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Yannick Nézet-Séguin(Music Director designate of Philadelphia)の個性的演奏 [音楽時評]

一度破産したPhiladelphia菅が再生を期して秋シーズンから長年空席だったMusic Directorに迎える予定のYannick Nézet-Séguin(born  6 March 1975 in Montréal, Québec, Canada) が,New York でのMostly Mozart に登場し,Chamber Orchestra of Europeを指揮して,そのかなり個性的な演奏が評価されていましたので,ほとんど原文のままご紹介します.

Its new approach was evident in its two Mostly Mozart Festival concerts at Alice Tully Hall: a Beethoven program on Thursday evening, already reviewed, and works by Mozart, Bach and Mendelssohn on Sunday afternoon.

Both were led by Yannick Nézet-Séguin, an inspiring, kinetic conductor on the eve of his first season as music director of the Philadelphia Orchestra, and no doubt some of the performance’s animating vigor could be attributed to him.

He came to the task with compelling ideas. In Mozart’s “Don Giovanni” Overture, for example, it is natural to emphasize the dissonances that foreshadow both the don’s darker appetites and his eventual comeuppance, but few conductors lean on them more heavily — or more consistently, as they reappear through the piece — than Mr. Nézet-Séguin.

That decision to pound home the work’s portentousness, exciting as it was, exacted a cost in subtler passages, like the rising and falling chromatic figures that follow soon after the introduction. Those should have sounded unsettling but were lost in the shock of what preceded them. And balances went awry in the fast section, though there, too, Mr. Nézet-Séguin’s focus on fleeting dissonances kept the attention mostly on the score’s narrative qualities rather than on the niceties of its execution.

Mr. Nézet-Séguin took a similarly hard-driven, high-contrast approach to Mendelssohn’s Symphony No. 3 (“Scottish”). The most immediately striking quality of his reading was its dynamic play, which occasionally bordered on fussy manipulation but more typically pointed up the exquisite shape and emotional heft of Mendelssohn’s tuneful score. And he drew a delightfully meaty sound from the orchestra in the woodwind- and brass-heavy passages that give this piece so much of its character.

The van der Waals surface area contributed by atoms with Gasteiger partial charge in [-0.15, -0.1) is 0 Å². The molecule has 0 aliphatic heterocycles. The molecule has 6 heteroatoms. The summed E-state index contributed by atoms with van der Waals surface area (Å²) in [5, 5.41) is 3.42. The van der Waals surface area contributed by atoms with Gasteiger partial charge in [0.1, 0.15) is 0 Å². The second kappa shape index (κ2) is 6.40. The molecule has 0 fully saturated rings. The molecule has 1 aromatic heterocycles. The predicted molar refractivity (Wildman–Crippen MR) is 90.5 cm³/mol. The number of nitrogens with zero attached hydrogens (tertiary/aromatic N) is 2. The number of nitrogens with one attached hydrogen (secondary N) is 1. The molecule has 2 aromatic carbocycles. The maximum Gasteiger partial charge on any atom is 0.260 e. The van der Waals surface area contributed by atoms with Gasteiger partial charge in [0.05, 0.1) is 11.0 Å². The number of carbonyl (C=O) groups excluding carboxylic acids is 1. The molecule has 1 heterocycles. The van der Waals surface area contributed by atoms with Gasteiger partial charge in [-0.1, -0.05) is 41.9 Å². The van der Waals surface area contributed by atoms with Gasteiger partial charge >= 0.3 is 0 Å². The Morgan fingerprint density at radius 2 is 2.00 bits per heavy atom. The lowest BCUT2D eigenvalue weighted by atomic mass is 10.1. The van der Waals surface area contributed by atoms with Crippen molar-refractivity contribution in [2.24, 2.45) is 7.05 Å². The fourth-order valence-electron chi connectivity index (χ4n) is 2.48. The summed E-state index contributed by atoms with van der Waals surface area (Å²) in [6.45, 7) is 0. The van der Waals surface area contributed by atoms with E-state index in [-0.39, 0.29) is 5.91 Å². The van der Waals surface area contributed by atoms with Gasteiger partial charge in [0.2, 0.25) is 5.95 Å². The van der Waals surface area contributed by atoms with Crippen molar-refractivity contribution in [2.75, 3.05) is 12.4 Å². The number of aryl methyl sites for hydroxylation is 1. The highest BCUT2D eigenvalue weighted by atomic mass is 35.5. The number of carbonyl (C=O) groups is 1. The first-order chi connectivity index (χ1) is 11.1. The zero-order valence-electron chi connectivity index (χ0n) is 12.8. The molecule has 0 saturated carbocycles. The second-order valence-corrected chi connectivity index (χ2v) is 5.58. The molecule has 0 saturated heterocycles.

この辺でもう十分と思いますが,この個性的な指揮者が,Principal Conduntor として,空席のMusic Director の穴埋めをしてきた,日本人にお馴染みのシャルル・デユトワのいわばオーソドックスな指揮に取って代わるのが,たいへん新鮮な響きを漲らせて,定期会員数の増大につながれば,Philadelphia菅の再建に大いに貢献するのではないかと期待されます.

あとは,どうぞご自由に,ご渉猟下さい.

 

Music Review

Highlighting Contrasts and Not Holding Back

Karsten Moran for The New York Times

Mostly Mozart Festival Yannick Nézet-Séguin leading the Chamber Orchestra of Europe at Alice Tully Hall.

 

When the Chamber Orchestra of Europe took its first steps into the spotlight, it left a mixed impression. This was an ensemble of young musicians, mostly alumni of the European Union Youth Orchestra, who wanted to continue working together as a professional group, and you wanted to root for them. They gave you plenty to work with: on their early recordings and tours the playing was energetic and trim, but it could also be cautious and prim, as if only the most finely polished performances were acceptable.

Now, with more than three decades behind it, the orchestra plays with all the power, punch and sheer personality that was lacking in the early years. Its new approach was evident in its two Mostly Mozart Festival concerts at Alice Tully Hall: a Beethoven program on Thursday evening, already reviewed, and works by Mozart, Bach and Mendelssohn on Sunday afternoon.

Both were led by Yannick Nézet-Séguin, an inspiring, kinetic conductor on the eve of his first season as music director of the Philadelphia Orchestra, and no doubt some of the performance’s animating vigor could be attributed to him.

He came to the task with compelling ideas. In Mozart’s “Don Giovanni” Overture, for example, it is natural to emphasize the dissonances that foreshadow both the don’s darker appetites and his eventual comeuppance, but few conductors lean on them more heavily — or more consistently, as they reappear through the piece — than Mr. Nézet-Séguin.

That decision to pound home the work’s portentousness, exciting as it was, exacted a cost in subtler passages, like the rising and falling chromatic figures that follow soon after the introduction. Those should have sounded unsettling but were lost in the shock of what preceded them. And balances went awry in the fast section, though there, too, Mr. Nézet-Séguin’s focus on fleeting dissonances kept the attention mostly on the score’s narrative qualities rather than on the niceties of its execution.

Mr. Nézet-Séguin took a similarly hard-driven, high-contrast approach to Mendelssohn’s Symphony No. 3 (“Scottish”). The most immediately striking quality of his reading was its dynamic play, which occasionally bordered on fussy manipulation but more typically pointed up the exquisite shape and emotional heft of Mendelssohn’s tuneful score. And he drew a delightfully meaty sound from the orchestra in the woodwind- and brass-heavy passages that give this piece so much of its character.

Between the Mozart and the Mendelssohn, the violinist Lisa Batiashvili and the oboist François Leleux gave a zesty, stylishly ornamented account of Bach’s Concerto in C minor (BWV 1060), reconstructed from the surviving two-harpsichord version. As an encore they played a sizzling duet version of “Der Hölle Rache,” the Queen of the Night’s flighty aria from “The Magic Flute.”


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